The U’s mark on Art Basel

Jill Deupi, director and chief curator of the Lowe Art Museum, pictured with panelists. Photo: Diego Meza-Valdes/University of Miami

By Amanda M. Perez and Kelly Montoya

Jill Deupi, director and chief curator of the Lowe Art Museum, pictured with panelists. Photo: Diego Meza-Valdes/University of Miami

The U’s mark on Art Basel

By Amanda M. Perez and Kelly Montoya
Jill Deupi, director of the University of Miami’s Lowe Art Museum, participated in a panel during the unveiling of Jorge Pérez’s new museum art space, “El Espacio 23.”

As the art world continues to evolve in South Florida, a new neighborhood is now in the spotlight of this transformation. Longtime University of Miami Board of Trustees member Jorge Pérez is at the forefront of this vision to transform the neighborhood known as Allapattah into a hub for community engagement in the arts. 

During the height of Art Week, Pérez unveiled his 28,000-square-foot art space on Northwest 23rd street named “El Espacio 23,” which features art pieces that Pérez had kept away in storage for years, including photographs, paintings, sculptures and videos from around the globe.

As one of this week's inaugural events leading into Art Basel, the space opened its doors to leaders in academia from across the country for a thought-provoking conversation about the importance of academic art museums. Leading the discussion was the Lowe Art Museum’s director and chief curator, Jill Deupi. 

“Throughout the years in this field, I’ve discovered that academic museums are widely misunderstood. People make a lot of assumptions that are oftentimes wrong,” Deupi said. “I feel a responsibility to convey the message of the impact museums makes in the community.”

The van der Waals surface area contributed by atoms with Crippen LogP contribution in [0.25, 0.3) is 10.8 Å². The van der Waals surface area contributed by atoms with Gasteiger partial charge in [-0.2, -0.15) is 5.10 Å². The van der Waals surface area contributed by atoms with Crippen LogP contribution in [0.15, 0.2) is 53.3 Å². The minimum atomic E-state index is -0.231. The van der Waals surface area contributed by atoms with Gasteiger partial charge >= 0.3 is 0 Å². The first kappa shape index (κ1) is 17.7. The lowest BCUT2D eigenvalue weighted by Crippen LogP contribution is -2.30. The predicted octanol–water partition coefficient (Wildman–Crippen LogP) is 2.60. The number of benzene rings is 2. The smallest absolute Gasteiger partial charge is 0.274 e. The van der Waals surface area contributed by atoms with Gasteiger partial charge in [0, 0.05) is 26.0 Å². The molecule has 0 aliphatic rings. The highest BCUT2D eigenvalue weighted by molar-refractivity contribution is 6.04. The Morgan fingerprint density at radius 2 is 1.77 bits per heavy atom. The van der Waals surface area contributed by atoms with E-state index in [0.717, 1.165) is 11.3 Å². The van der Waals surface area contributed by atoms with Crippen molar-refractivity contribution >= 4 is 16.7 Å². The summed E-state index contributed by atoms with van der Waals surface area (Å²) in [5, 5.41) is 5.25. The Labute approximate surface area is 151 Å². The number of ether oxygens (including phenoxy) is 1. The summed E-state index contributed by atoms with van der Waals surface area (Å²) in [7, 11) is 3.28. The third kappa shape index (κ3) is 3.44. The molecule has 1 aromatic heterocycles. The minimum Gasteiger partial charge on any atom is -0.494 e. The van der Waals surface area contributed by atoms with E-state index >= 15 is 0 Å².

With more than 19,000 objects as part of its collection, the Lowe Art Museum opens its doors to about 25,000 people each year. Deupi believes the Lowe’s deep-seated partnership with the University helps tap into a new side of creativity. 

“We have access to some of the smartest minds in a broad variety of fields that include anything from neurosurgery to engineering. It's great because we have access to different viewpoints. It’s an interesting and exciting way to approach art,” said Deupi.

Similar to the vision that Pérez has for his exhibition, Deupi hopes that through art the community will spark change in the world. The Lowe’s latest exhibition, “DIAGO: The Pasts of this Afro-Cuban Present,” is an example of how art can make an impact in society.

“The exhibition is about racial discrimination in Cuba. It is very open and frank. We have so many of the same issues in our country. When you introduce this content to students and community members, it sparks intellectual expansion and growth,” Deupi said. 

Also in attendance was Josh Friedman, senior vice president for development and alumni relations. He is proud to see how the University is taking proactive measures to be a leading force in cultivating important conversations.

“As the arts community in South Florida continues to flourish, it’s fascinating to see the University of Miami’s contributions to its growth," Friedman said. "The University’s relationship with Jorge Pérez has been continuous. We’re proud of the strides he’s taking in our community and this new space represents a tremendous asset for the Miami arts community.”